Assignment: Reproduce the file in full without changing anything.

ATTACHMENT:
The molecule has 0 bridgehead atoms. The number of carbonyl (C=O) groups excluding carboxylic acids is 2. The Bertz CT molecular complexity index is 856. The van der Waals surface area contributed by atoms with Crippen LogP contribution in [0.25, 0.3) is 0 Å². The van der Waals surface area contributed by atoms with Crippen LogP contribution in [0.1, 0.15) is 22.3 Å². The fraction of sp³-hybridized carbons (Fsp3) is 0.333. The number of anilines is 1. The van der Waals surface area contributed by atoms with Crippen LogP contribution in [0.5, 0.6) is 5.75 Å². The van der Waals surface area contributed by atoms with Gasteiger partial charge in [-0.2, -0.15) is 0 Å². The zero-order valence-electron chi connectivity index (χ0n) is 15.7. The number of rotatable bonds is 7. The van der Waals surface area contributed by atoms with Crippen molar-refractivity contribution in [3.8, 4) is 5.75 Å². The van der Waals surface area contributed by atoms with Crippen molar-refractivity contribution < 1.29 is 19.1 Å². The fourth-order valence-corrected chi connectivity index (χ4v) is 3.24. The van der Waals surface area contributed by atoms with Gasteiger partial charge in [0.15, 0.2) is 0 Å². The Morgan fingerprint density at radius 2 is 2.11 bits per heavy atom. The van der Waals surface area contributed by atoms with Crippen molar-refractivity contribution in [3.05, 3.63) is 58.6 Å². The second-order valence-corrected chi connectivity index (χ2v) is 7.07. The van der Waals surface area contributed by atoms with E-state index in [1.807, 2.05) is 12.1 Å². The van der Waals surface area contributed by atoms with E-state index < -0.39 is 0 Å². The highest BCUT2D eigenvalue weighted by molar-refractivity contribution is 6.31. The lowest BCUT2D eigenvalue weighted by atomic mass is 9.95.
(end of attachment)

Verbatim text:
The molecule has 0 bridgehead atoms. The number of carbonyl (C=O) groups excluding carboxylic acids is 2. The Bertz CT molecular complexity index is 856. The van der Waals surface area contributed by atoms with Crippen LogP contribution in [0.25, 0.3) is 0 Å². The van der Waals surface area contributed by atoms with Crippen LogP contribution in [0.1, 0.15) is 22.3 Å². The fraction of sp³-hybridized carbons (Fsp3) is 0.333. The number of anilines is 1. The van der Waals surface area contributed by atoms with Crippen LogP contribution in [0.5, 0.6) is 5.75 Å². The van der Waals surface area contributed by atoms with Gasteiger partial charge in [-0.2, -0.15) is 0 Å². The zero-order valence-electron chi connectivity index (χ0n) is 15.7. The number of rotatable bonds is 7. The van der Waals surface area contributed by atoms with Crippen molar-refractivity contribution in [3.8, 4) is 5.75 Å². The van der Waals surface area contributed by atoms with Crippen molar-refractivity contribution < 1.29 is 19.1 Å². The fourth-order valence-corrected chi connectivity index (χ4v) is 3.24. The van der Waals surface area contributed by atoms with Gasteiger partial charge in [0.15, 0.2) is 0 Å². The Morgan fingerprint density at radius 2 is 2.11 bits per heavy atom. The van der Waals surface area contributed by atoms with Crippen molar-refractivity contribution in [3.05, 3.63) is 58.6 Å². The second-order valence-corrected chi connectivity index (χ2v) is 7.07. The van der Waals surface area contributed by atoms with E-state index in [1.807, 2.05) is 12.1 Å². The van der Waals surface area contributed by atoms with E-state index < -0.39 is 0 Å². The highest BCUT2D eigenvalue weighted by molar-refractivity contribution is 6.31. The lowest BCUT2D eigenvalue weighted by atomic mass is 9.95.